One of the most adventurous experiences we had while staying in Bogotá was a trip with Luisa to the Laguna Guatavita, the new town of Guatavita, and the Catedral de Sal. It was an excursion that was not previously in our itinerary, but when Luisa suggested the trip we jumped at the opportunity. It ended up being a supremely entertaining, exciting, and informative experience. The beauty we saw was unimaginable and we became wholly enlightened by the innovative and resilient nature of the Colombian people.

We woke up very early on a cloudy Sunday morning to accompany Luisa and her friends Nicole and Orlando to the Laguna Guatavita. The laguna is one of the most famous historical sites in Colombia and is the origin of the Colombian El Dorado legend. We already covered the details of the legend in our previous blog post but here is an excerpt to refresh your memory.

“Long, long ago, when the Muisca tribes of the region that now makes up the country of Colombia needed a new Chieftain or leader (zipa), they would choose a young man of nine years old. He would then be brought to a small hut near Guatavita and trained by shamans for nine long years. He would not be allowed to leave the hut, was rigorously trained, and finally given the ultimate test. He would be left alone for an entire night with the most beautiful women of the tribe. If he remained pure and did not touch any of the women (not one failed ever) he would then, in the morning, cover himself in honey and gold dust. He and the shamans would board a raft made of gold with many golden offerings created by the tribe’s craftsmen, and paddle to the middle of the lagoon. He would throw the immense bounty of golden treasures into the lagoon as an offering to the Gautavita goddess and then the shamans would toss him in too. If the goddess was appeased properly and she felt that the young man was worthy of becoming the new zipa, she would allow him to float and he would become the new Chieftain. As far as we were told, no man ever failed the task.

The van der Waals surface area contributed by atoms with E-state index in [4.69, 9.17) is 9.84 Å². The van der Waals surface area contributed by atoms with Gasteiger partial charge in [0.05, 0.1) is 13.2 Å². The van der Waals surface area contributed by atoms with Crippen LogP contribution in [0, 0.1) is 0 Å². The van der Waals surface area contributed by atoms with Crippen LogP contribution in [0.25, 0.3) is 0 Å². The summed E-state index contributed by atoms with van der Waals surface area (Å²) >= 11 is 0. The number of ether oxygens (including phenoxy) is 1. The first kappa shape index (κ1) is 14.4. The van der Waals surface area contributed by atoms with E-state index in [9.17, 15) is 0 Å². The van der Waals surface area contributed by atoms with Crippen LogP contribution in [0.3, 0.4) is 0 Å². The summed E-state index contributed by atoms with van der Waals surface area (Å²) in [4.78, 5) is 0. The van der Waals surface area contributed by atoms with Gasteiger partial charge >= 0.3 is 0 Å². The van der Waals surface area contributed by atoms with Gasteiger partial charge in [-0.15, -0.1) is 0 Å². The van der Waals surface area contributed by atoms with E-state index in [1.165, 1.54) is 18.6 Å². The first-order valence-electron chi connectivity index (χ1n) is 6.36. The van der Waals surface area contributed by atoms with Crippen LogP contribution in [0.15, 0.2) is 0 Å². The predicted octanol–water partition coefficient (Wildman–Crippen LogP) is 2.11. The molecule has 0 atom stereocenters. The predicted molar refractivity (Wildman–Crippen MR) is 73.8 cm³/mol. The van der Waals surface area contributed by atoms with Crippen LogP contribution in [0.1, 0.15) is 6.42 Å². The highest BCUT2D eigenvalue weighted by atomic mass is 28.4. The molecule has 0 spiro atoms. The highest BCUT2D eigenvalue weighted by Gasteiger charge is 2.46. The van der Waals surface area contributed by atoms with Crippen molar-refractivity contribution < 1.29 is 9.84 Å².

Now, over the thousands of years that this ritual took place, many, many tons of golden objects were thrown into the lagoon, and when the Spanish asked for a city of gold, this was the only place of which the Muisca could think would appease their insatiable lust for gold. So off the Spanish went, over many, many years, looking for the legendary gold but it was never found. For the lagoon was fed by an underground spring, high up in the mountains and the bottom was unreachable. Many died by rockslides, falling down the mountain, and even drowning. As recently as a few hundred years ago, the British, Germans, and Spanish renewed the search for the legendary gold and used dynamite to literally blow up one side of the mountain, draining the lake of thousands of gallons of water but they still had no luck. In an effort to preserve the lagoon and help teach the newer generations the El Dorado legend, the modern Colombians created a sanctuary that we visited. In their creation of paths and small tourist buildings, they found much of the gold that is now housed in the Museo del Oro. At long last, some of the gold of El Dorado was found.”

Crammed in Luisa’s small Nissan March, we traveled approximately two hours north of Bogotá. It was a beautiful drive through the countryside and, as we neared our destination, we began to climb high in the mountains along dusty, bumpy dirt roads. We had no idea what to expect upon our arrival to the laguna so the anticipation was mounting rapidly. Finally, cramped and stiff-legged, we pulled into a small, empty parking lot. We were the first to arrive for the day and we had to wait, huddled under a canopy in the cold mountain rain, for the park to open. Finally, at 9:00 am we paid $12,000 COP (Luisa purchased all the tickets so we were able to pay the Colombiano price) and joined the first tour group of the day. Unfortunately for Sally, the whole tour was in Spanish and it was very hard for her to understand everything that was said. Joe did his best to translate but the tour guide had much information to convey in a very short time.